Treasure trove
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Trove, the personalised news service initially launched by the Washington Post, has been relaunched in what its chief executive describes as "a new paradigm for social reading".

The platform was first launched in 2011 by WaPo Labs, (which now goes by the name of Trove), and later developed into Social Reader, a Facebook app which allowed users to see what news their friends were reading.

The app had around 30 million Facebook-connected accounts, but was heavily impacted when Facebook changed its algorithm a year later.

However, rather than give up the platform, Trove chief executive Vijay Ravindran said the team decided to "redefine social reading on our own terms". And unlike its predecessor, he said the new Trove is "inherently social", allowing users to really personalise the news.

When we share content on different social platforms, we are also trying to project a little bit of how we want to be seen by everyone around usVijay Ravindran, Trove
"When we share content on different social platforms, we are also trying to project a little bit of how we want to be seen by everyone around us," he said.

"I think that's an important part, in this day and age, of how we consume news," he said. "You need to be able to express yourself."

Central to the new Trove, which launched on iOS on 22 January, is the premise that human interaction makes for far more interesting and relevant reading than, to use Ravindran's words, a "faceless algorithm".

Unlike its predecessor, the new platform works around the premise of active rather than passive personalisation and introduces the role of the curator.

Anyone can become a curator by creating a 'Trove' (topic stream) and adding relevant content from around the web. Other users can then follow 'Troves' around the topics they are interested in.

"The best way to read about areas that are of interest to you is through the eyes of other people who share those interests," Ravindran explained.

For journalists, he believes Trove is an invaluable tool to develop a following around a particular topic and demonstrate expertise in a subject area.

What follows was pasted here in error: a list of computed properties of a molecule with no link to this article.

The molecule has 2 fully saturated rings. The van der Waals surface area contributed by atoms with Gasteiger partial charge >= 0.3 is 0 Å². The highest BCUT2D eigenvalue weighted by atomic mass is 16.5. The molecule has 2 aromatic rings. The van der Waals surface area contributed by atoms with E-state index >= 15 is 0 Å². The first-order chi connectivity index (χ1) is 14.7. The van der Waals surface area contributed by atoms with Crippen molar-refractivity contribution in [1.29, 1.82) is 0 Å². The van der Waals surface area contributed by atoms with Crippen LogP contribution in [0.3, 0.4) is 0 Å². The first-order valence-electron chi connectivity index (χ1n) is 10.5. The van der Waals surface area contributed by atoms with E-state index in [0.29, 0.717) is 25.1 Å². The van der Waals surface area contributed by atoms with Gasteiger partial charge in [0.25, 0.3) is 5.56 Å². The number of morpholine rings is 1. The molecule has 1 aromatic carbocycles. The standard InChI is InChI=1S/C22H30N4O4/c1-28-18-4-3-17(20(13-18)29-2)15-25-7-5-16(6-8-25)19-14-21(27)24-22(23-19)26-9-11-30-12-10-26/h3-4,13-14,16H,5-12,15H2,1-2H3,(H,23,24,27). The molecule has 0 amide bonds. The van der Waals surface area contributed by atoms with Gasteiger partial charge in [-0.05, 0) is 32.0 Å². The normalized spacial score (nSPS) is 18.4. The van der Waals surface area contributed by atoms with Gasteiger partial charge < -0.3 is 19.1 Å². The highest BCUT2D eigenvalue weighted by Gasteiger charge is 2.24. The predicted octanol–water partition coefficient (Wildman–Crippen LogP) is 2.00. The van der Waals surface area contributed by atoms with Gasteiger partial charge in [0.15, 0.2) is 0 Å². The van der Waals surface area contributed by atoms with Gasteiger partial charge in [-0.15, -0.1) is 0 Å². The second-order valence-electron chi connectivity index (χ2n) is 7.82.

For example, technology reporter Vivek Wadhwa, who writes for the Wall Street Journal and the Washington Post, has more than 10,000 followers in his Advancing Technologies Trove.

And Ravindran highlighted the value of Trove's ability to narrow the focus on a particular topic or subject area.

"If I'm following you on Twitter because you write about technology and you start tweeting about sports, that's going to potentially turn me off," he said.

"In Trove, there's a lot more clarity. You can develop different audiences for different topics, making it much easier to express different facets of your personality."

However, Ravindran insists Trove is "complementary, not in competition" with other social networks. He believes the platform is also useful to help journalists find new and relevant content to share socially.

"Part of what we've observed is that people share different content on Twitter versus Facebook versus  LinkedIn versus  Google+," he said.

"On each of these platforms there's usually a quirk to how users are representing themselves by subject area, and to different sets of friends and followers.

"We want Trove to be the tool where you discover great content and can just as easily share it on these different platforms."

And one thing that sets Trove apart from other personalised news products, he said, is its early association with WaPo Labs, which aimed to create experimental news products with the Washington Post as its prime client.

"For the last four years the Trove team worked side-by-side with the Washington Post newsroom," he said, "and so the product has been infused with a lot of empathy for journalists, and for how they can showcase their expertise."

The magic is in unlocking the creativity of the curators in different waysVijay Ravindran, Trove
"The magic is in unlocking the creativity of the curators in different ways."

At the moment, Ravindran said, the Trove team's focus is on "cultivating a community of great curators".

However, in the near future there are plans to invest in platform integration (currently Trove only integrates with Twitter and Facebook) and innovate in curation tools to allow journalists to maintain Troves "without too much legwork", said Ravindran.

He added that there are also no plans to start charging for the platform, and although it has only been just over a week since the relaunch, he says the early signs have been promising.

Trove relaunched with 15 'featured' data curators, from a US reality top chef to people in the technology industry. All accounts on the former Trove Social Reader – between one and two million monthly active users, according to Ravindran – have also been migrated over to the new platform.

"Ultimately I think we're providing a unique and powerful reading experience," he said.

"We think it has the potential to really raise the bar of the quality of content that people are sharing with each other."

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